If Kevin Reilly has his way, the time-honored practice of carving the broadcast television season into three distinct cycles (fall, midseason, sleepaway camp) will go the way of the variety show. Speaking last week at the Television Critics Association’s Winter Press Tour, Fox’s entertainment chairman effectively declared that he was sending pilot season to a nice farm where it could romp and play with other outmoded concepts.
“The broadcast, development and scheduling system was built for a different era,” Reilly said. “Honestly, it’s nothing short of a miracle that the talent is able to produce anything of quality in that environment.”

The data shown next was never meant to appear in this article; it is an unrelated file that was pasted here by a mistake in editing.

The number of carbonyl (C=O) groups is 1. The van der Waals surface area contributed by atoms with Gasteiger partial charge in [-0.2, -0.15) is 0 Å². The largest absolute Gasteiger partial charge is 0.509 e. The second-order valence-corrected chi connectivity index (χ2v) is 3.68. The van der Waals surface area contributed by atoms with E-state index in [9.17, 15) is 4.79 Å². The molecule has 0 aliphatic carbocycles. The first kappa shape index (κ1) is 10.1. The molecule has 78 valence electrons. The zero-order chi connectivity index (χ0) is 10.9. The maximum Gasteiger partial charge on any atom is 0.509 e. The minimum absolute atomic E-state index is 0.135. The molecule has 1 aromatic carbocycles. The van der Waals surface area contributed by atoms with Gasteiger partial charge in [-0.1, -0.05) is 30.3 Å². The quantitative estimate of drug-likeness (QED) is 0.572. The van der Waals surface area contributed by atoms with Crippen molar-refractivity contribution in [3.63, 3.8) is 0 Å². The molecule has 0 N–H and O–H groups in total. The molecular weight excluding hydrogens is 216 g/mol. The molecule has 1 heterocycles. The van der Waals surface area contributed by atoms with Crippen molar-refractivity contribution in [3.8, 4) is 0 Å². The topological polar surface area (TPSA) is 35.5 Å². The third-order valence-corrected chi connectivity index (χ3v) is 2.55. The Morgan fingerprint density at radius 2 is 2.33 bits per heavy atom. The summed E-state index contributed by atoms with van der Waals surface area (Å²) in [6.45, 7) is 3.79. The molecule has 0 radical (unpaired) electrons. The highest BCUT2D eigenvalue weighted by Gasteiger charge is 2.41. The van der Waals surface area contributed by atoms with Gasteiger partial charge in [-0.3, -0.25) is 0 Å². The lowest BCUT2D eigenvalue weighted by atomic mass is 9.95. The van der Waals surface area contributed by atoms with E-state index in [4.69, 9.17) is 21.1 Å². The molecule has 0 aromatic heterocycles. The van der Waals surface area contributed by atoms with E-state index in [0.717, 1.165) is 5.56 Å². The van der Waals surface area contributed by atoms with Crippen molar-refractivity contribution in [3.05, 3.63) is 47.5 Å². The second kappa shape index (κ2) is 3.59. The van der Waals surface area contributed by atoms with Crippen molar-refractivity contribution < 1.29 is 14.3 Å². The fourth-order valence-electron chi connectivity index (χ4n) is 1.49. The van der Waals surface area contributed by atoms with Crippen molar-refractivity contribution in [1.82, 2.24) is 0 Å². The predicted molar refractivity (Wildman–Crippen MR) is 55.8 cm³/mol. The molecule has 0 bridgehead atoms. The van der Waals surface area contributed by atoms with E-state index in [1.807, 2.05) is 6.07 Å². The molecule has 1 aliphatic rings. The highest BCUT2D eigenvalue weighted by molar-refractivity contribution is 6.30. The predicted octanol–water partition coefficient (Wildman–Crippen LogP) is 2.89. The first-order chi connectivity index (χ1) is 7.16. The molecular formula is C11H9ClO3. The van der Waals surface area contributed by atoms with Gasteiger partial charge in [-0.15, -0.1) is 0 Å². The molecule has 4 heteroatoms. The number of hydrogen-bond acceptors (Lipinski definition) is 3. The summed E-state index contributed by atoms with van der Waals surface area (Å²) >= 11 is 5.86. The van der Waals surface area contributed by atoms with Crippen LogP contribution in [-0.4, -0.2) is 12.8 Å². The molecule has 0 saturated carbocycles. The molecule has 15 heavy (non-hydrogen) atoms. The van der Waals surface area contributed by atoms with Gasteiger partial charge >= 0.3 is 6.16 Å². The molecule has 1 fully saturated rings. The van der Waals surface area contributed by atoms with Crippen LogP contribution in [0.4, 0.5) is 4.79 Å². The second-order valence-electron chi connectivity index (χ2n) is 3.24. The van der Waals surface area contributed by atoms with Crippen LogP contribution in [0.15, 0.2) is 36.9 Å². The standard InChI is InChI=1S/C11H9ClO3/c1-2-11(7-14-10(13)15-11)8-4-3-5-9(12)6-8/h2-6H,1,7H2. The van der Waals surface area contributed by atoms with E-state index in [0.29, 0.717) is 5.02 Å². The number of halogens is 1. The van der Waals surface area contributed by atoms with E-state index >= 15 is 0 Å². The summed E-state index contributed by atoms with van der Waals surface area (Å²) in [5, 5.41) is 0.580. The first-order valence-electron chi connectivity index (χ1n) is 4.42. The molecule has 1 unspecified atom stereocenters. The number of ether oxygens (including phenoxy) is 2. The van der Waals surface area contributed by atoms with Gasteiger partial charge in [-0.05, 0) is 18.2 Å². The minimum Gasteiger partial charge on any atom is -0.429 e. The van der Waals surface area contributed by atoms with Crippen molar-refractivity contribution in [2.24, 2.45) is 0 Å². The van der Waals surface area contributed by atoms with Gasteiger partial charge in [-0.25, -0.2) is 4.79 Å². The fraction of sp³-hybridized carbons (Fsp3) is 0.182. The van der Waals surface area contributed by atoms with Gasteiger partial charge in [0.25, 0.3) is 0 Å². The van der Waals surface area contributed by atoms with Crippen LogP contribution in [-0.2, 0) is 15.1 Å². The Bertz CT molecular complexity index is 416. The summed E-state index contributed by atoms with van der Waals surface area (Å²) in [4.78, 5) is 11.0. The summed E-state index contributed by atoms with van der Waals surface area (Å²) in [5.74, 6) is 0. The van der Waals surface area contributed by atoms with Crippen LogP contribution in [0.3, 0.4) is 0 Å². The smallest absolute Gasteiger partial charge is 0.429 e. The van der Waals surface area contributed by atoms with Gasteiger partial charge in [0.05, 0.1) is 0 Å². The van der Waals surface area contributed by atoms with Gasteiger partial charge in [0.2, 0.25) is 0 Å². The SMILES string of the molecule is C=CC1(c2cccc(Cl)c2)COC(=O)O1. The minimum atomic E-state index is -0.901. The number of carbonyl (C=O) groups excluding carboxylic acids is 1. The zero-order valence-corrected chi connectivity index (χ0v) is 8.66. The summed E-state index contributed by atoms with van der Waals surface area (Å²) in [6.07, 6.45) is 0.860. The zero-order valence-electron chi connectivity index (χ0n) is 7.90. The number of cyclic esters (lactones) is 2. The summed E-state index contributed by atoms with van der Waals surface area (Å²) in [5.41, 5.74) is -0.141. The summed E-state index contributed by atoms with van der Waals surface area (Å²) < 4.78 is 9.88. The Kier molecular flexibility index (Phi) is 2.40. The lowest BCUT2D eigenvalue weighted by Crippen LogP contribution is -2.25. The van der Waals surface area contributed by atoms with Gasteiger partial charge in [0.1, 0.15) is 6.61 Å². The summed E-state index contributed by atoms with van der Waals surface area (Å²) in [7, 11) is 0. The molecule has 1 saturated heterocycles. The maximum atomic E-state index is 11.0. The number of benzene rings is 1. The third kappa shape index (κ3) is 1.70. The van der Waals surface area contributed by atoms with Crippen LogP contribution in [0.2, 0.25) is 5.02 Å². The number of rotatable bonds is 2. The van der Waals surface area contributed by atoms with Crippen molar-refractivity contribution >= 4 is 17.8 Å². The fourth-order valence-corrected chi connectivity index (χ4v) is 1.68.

In scrapping pilot season, Fox is taking a big step toward tearing down some of network TV’s more arbitrary (and expensive) conventions—which, in turn, should lead to a more fluid and dynamic programming model. In the meantime, we remain stuck with midseason, that lukewarm limbo period in which a few sleeper shows are propped up against a bunch of half-baked costume dramas, hyperactive genre mashups and ham-fisted medical melodramas.
What follows is an advance look at the midwinter mishegas.